6. Each part was then primed to show up any flaws... ...before being painted and detailed. A quick note. I have decided to just use plain old clear plastic for my HUD projector lens. The real thing has a iridescent sheen to it but I think replicating this through paint or tinted plastic would look out of scale and not necessary.
  7. Hello chaps, Since the last update for this build was nearly 2.5 years ago, I'd better pull this one back from the dead considering I started this build when I was 17 (I am now 23) and I'd like to have the cockpit finished before I die. I can leave the boring fuselage assembly for my lucky offspring. Some of the pictures are a couple of years old as I do not like to update this build until I feel like I have completed a 'chapter' in its construction so might be a little rough around the edges... Next on the list of jobs was the HUD. After staring at some great reference pictures from Dave T and others, I finally managed this... It's constructed in 4 separate pieces. The main HUD unit with projector lens, the glass 'holders' that sit either side (secured using PVA so if they're knocked off, it will not damage them) and the Up-Front control panel that sits on the front. The HUD camera sits on top of this too. Heritage Aviation's resin seat is a placeholder. Not happy with this, and trying to stick to the philosophy of creating and assembling parts of this cockpit so that they look as if they're separate instruments bolted together onto one frame, I decided to extend the HUD backwards. Here is a photo for reference: I believe this is one of Dave.T's. I found this on google so I hope you don't mind me sharing. Once again, thank you very much. This is my effort... The main difficulty was not the actual construction. Instead it was alignment and proportion issues, the kind that sap enthusiasm for a project but are still very important. The next issue was getting the super-thinned IP shroud to sit tightly around the HUD unit. Covered very quickly in one of my previous posts, the kit IP shroud had any moulded detail sanded off... ...and then thinned to almost transparency with a dremel. You can see in the last HUD picture a large gap running down the side of HUD unit. This was filled by glueing a strip of styrene and sanding flush... ...this will give a nice tight fit. In parallel to the HUD and IP shroud, I also started work on the control column. Firstly, the base was constructed from some styrene rod, bent and detailed in accordance to my references... ...before milliput was sculpted on to form the fabric cloth that covers its entry into the flooring. Next, the hand grip was made from another small length of wider styrene tube that slides over the thinner column... ...and more milliput was sculpted on, trying to take into account the ergonomics of the real article.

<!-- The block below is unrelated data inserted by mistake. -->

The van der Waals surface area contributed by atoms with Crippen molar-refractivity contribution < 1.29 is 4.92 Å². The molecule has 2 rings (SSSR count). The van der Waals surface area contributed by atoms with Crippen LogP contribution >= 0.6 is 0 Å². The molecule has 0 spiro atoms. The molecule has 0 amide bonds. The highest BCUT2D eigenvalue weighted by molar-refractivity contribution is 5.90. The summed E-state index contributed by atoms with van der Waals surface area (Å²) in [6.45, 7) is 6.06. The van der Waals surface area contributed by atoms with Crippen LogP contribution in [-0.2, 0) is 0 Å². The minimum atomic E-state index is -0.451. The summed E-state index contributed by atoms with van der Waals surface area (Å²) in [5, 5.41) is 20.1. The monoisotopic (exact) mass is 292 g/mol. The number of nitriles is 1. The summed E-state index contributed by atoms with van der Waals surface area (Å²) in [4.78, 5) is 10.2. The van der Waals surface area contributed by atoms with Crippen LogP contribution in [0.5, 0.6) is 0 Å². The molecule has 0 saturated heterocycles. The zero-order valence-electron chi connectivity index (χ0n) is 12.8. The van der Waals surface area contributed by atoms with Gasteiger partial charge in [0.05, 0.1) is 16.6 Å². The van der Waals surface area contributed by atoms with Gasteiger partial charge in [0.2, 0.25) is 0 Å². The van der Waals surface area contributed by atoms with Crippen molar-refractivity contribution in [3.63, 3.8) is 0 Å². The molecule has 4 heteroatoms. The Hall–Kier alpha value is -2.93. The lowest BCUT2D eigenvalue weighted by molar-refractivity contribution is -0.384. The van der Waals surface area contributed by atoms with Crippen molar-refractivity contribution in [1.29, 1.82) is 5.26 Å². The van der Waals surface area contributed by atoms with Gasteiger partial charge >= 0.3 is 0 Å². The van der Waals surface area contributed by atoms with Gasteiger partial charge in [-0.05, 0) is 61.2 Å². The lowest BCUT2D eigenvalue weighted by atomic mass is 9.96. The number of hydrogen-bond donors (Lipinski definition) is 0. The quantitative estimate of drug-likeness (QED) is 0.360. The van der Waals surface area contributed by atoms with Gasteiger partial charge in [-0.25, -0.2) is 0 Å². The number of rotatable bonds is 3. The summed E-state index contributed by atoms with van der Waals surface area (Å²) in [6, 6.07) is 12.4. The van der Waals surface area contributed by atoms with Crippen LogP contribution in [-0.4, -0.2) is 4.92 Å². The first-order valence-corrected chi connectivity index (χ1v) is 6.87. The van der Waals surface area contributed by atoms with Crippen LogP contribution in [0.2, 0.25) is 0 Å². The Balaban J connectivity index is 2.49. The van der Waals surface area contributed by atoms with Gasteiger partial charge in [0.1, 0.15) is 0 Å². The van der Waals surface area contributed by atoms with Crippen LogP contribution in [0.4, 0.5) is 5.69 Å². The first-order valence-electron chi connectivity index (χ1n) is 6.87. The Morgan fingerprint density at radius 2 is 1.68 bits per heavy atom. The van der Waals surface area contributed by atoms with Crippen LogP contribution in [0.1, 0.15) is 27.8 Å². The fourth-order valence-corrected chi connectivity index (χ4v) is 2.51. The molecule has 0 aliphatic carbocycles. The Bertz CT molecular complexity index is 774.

8. Great progress and really enjoying this thread. A good tip when vacforming is to dust your master in a thin layer of talculm powder (or baby powder..I don't know what you call it in the states) This should help get rid of any imperfections and creates a nice smooth finish. Yours looks brill though and the framing is the dogs danglies.
  9. Brilliant progress Pig. Seeing the lines and curves of the fuselage start to appear must be a very satisfying thing! Are there any plans to perhaps light some of the instruments given the scale or is this a powered down bird?
  10. Hello Guy, Just chiming in to say great build. You're at the stage now where I'd get tempted to get lax on the detailing (pylons are horrible to build aren't they?) but I feel it's these less glamorous areas that really separates your builds from others. Keep it up d00d.
  11. Are there any finished pictures of this build? Would love to see them.
  12. Cracking build Norbert. Very crisp scratchbuilding. What is the black liquid you use for your rivets?
  13. Incredible skills as usual Mike. Looking forward to seeing that cockpit come together.
  14. Pete your finishing skills are second to none. Care to elaborate on the paints and thinners you use? You seem to be able to get such a smooth demarcation line between colours. Any retardants involved at all?